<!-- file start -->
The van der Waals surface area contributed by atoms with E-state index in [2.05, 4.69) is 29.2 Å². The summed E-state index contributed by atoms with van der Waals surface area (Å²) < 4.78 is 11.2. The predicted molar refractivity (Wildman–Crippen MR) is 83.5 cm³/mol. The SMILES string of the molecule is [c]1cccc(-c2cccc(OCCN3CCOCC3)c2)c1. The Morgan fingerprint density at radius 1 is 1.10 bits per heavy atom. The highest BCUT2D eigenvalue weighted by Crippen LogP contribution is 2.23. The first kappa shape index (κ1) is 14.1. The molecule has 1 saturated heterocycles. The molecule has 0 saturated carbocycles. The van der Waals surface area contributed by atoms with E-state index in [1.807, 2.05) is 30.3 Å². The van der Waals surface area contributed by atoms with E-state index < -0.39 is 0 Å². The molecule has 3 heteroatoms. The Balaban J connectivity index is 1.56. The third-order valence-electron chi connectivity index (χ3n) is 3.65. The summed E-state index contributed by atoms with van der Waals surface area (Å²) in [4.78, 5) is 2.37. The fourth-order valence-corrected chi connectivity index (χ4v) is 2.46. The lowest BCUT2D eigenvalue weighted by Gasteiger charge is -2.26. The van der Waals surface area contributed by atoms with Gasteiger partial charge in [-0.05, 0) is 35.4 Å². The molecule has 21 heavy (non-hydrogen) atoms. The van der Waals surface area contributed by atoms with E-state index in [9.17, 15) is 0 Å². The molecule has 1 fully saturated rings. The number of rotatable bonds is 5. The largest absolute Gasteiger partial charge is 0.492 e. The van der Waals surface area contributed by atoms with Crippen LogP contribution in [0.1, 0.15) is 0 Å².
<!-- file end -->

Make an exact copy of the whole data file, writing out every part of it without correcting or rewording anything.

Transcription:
The van der Waals surface area contributed by atoms with E-state index in [2.05, 4.69) is 29.2 Å². The summed E-state index contributed by atoms with van der Waals surface area (Å²) < 4.78 is 11.2. The predicted molar refractivity (Wildman–Crippen MR) is 83.5 cm³/mol. The SMILES string of the molecule is [c]1cccc(-c2cccc(OCCN3CCOCC3)c2)c1. The Morgan fingerprint density at radius 1 is 1.10 bits per heavy atom. The highest BCUT2D eigenvalue weighted by Crippen LogP contribution is 2.23. The first kappa shape index (κ1) is 14.1. The molecule has 1 saturated heterocycles. The molecule has 0 saturated carbocycles. The van der Waals surface area contributed by atoms with E-state index in [1.807, 2.05) is 30.3 Å². The van der Waals surface area contributed by atoms with E-state index < -0.39 is 0 Å². The molecule has 3 heteroatoms. The Balaban J connectivity index is 1.56. The third-order valence-electron chi connectivity index (χ3n) is 3.65. The summed E-state index contributed by atoms with van der Waals surface area (Å²) in [4.78, 5) is 2.37. The fourth-order valence-corrected chi connectivity index (χ4v) is 2.46. The lowest BCUT2D eigenvalue weighted by Gasteiger charge is -2.26. The van der Waals surface area contributed by atoms with Gasteiger partial charge in [-0.05, 0) is 35.4 Å². The molecule has 21 heavy (non-hydrogen) atoms. The van der Waals surface area contributed by atoms with E-state index in [9.17, 15) is 0 Å². The molecule has 1 fully saturated rings. The number of rotatable bonds is 5. The largest absolute Gasteiger partial charge is 0.492 e. The van der Waals surface area contributed by atoms with Crippen LogP contribution in [0.1, 0.15) is 0 Å².